Varying economic disparities experienced by families with lower socioeconomic status and racial and ethnic minority groups were exacerbated during the public health emergency, the study stated.

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There are many different scenarios where a family with developmental disabilities can experience disadvantages that hinder access to necessary care and resources, Schalick said. Factors like lower household incomes, socioeconomic disparities in minority families, work schedule changes and other factors increased adverse effects on families and their children, the study found.

“Because families and individuals with disabilities are even more dependent on support from other adults, staffing shortages have a profound domino effect,” Schalick said. “If it’s harder for the care worker to get to the house or they themselves get COVID-19 and can’t come, the ripple effects are profound.”

This nation-wide research reveals unique characteristics of each state, reflecting how some states responded more robustly to the questionnaires than others, according to the study. These are critical considerations because they reveal how to approach disparities across varying regions, Schalick said.

The study was supported by the Waisman Center, the center for UW’s research on developmental disabilities and neurodegenerative diseases. In partnership with UW Health, the Waisman Center provides many resources for children with autism or other developmental disabilities and conducts critical research, according to the Waisman Center website.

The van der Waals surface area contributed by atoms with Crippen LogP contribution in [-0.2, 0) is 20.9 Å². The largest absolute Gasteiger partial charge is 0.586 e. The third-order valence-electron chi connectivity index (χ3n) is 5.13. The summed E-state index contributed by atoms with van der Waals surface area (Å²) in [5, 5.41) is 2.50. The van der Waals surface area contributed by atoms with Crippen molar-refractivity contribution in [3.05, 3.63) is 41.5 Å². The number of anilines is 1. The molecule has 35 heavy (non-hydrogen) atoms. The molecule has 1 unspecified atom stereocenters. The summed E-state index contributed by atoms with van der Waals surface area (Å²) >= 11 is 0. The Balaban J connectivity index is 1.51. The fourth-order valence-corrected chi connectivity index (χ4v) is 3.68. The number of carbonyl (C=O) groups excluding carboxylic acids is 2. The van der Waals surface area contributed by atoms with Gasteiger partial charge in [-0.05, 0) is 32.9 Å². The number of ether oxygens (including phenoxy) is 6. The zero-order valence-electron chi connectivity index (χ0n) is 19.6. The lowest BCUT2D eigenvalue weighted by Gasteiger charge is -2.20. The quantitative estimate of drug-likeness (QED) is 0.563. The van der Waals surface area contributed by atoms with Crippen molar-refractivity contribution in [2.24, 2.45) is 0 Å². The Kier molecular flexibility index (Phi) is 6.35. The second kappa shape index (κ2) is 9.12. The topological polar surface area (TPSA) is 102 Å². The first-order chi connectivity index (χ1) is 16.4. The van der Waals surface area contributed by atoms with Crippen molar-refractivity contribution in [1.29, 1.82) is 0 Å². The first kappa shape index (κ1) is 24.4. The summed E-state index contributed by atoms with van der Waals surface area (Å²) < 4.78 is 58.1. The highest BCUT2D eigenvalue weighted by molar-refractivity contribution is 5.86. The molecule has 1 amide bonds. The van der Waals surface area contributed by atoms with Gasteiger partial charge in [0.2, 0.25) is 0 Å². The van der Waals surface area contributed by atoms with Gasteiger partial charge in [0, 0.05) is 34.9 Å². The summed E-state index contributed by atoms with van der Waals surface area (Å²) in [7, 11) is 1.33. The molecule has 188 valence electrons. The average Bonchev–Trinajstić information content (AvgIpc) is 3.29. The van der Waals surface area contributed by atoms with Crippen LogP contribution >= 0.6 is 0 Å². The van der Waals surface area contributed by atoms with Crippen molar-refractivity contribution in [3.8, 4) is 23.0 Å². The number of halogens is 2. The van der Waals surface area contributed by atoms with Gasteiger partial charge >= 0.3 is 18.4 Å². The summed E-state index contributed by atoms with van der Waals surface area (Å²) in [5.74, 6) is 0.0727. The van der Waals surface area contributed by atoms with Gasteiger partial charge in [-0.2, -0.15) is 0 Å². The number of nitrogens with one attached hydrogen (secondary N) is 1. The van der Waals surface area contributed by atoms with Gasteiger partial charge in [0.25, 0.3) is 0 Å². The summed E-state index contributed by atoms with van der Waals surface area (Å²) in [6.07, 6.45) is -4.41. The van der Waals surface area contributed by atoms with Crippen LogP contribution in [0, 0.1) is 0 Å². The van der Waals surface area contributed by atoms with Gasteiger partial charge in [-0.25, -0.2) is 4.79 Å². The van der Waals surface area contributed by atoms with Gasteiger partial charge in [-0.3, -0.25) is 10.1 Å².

“The Waisman Center here on campus has been working really hard to fight for equitable research,” Pokoski said. “They do a lot of research for families of children with disabilities.”

Further research is needed to help existing and future studies draw a better understanding of how to support families in future public health emergencies, Pokoski said.

This research contributes toward support strategies that can improve the quality of life for both the child and their family members and catalyze change in the future.

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“These types of studies are important because they can provide the scientific evidence to policymakers to support stronger policy efforts and potentially get more funding for families with disabilities in the future, especially in public health emergencies,” Pokoski said.

Aside from COVID-19, children with autism or other developmental disabilities have differential experiences in public health emergencies. These experiences are underrepresented in most research, Schalick said.

Pokoski and her team reveal an effective approach toward researching and understanding the root of the issue, without placing wrongful blame on family members or situational factors, Schalick said.

“So once you begin to think, ‘Here’s the state-of-the-art way to treat an issue,’ then you figure out how to get that idea into practice,” Schalick said.